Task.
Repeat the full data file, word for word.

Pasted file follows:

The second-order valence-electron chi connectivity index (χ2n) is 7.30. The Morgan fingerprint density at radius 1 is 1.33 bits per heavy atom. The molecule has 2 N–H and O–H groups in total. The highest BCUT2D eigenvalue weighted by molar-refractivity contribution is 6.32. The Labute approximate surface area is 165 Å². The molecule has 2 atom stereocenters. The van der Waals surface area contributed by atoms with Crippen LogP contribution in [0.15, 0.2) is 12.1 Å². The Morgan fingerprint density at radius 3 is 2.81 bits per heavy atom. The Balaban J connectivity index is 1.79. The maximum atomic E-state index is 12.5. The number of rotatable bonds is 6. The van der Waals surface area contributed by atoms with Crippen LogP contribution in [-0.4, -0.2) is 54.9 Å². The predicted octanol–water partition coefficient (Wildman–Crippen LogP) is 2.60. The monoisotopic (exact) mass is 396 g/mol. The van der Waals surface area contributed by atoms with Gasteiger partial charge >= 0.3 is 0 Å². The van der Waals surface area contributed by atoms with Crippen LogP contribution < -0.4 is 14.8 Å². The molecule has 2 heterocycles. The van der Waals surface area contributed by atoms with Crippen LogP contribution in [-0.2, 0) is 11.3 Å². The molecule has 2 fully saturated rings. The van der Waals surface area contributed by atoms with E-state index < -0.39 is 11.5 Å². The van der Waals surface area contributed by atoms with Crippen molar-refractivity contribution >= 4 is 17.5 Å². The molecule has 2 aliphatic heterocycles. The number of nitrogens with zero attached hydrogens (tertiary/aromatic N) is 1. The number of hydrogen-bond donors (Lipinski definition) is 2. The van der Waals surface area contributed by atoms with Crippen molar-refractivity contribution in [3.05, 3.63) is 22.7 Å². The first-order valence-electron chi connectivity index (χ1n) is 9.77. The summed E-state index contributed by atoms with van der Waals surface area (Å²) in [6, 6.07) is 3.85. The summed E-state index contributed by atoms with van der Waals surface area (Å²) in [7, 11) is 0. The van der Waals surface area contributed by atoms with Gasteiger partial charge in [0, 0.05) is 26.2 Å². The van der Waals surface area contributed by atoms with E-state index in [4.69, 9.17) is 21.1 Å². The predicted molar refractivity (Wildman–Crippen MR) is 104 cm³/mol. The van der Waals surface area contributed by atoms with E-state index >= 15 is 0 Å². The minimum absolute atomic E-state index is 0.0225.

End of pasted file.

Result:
The second-order valence-electron chi connectivity index (χ2n) is 7.30. The Morgan fingerprint density at radius 1 is 1.33 bits per heavy atom. The molecule has 2 N–H and O–H groups in total. The highest BCUT2D eigenvalue weighted by molar-refractivity contribution is 6.32. The Labute approximate surface area is 165 Å². The molecule has 2 atom stereocenters. The van der Waals surface area contributed by atoms with Crippen LogP contribution in [0.15, 0.2) is 12.1 Å². The Morgan fingerprint density at radius 3 is 2.81 bits per heavy atom. The Balaban J connectivity index is 1.79. The maximum atomic E-state index is 12.5. The number of rotatable bonds is 6. The van der Waals surface area contributed by atoms with Crippen LogP contribution in [-0.4, -0.2) is 54.9 Å². The predicted octanol–water partition coefficient (Wildman–Crippen LogP) is 2.60. The monoisotopic (exact) mass is 396 g/mol. The van der Waals surface area contributed by atoms with Gasteiger partial charge >= 0.3 is 0 Å². The van der Waals surface area contributed by atoms with Crippen LogP contribution < -0.4 is 14.8 Å². The molecule has 2 heterocycles. The van der Waals surface area contributed by atoms with Crippen LogP contribution in [-0.2, 0) is 11.3 Å². The molecule has 2 fully saturated rings. The van der Waals surface area contributed by atoms with E-state index < -0.39 is 11.5 Å². The van der Waals surface area contributed by atoms with Crippen molar-refractivity contribution >= 4 is 17.5 Å². The molecule has 2 aliphatic heterocycles. The number of nitrogens with zero attached hydrogens (tertiary/aromatic N) is 1. The number of hydrogen-bond donors (Lipinski definition) is 2. The van der Waals surface area contributed by atoms with Crippen molar-refractivity contribution in [3.05, 3.63) is 22.7 Å². The first-order valence-electron chi connectivity index (χ1n) is 9.77. The summed E-state index contributed by atoms with van der Waals surface area (Å²) in [6, 6.07) is 3.85. The summed E-state index contributed by atoms with van der Waals surface area (Å²) in [7, 11) is 0. The van der Waals surface area contributed by atoms with Gasteiger partial charge in [0, 0.05) is 26.2 Å². The van der Waals surface area contributed by atoms with E-state index in [4.69, 9.17) is 21.1 Å². The predicted molar refractivity (Wildman–Crippen MR) is 104 cm³/mol. The van der Waals surface area contributed by atoms with E-state index >= 15 is 0 Å². The minimum absolute atomic E-state index is 0.0225.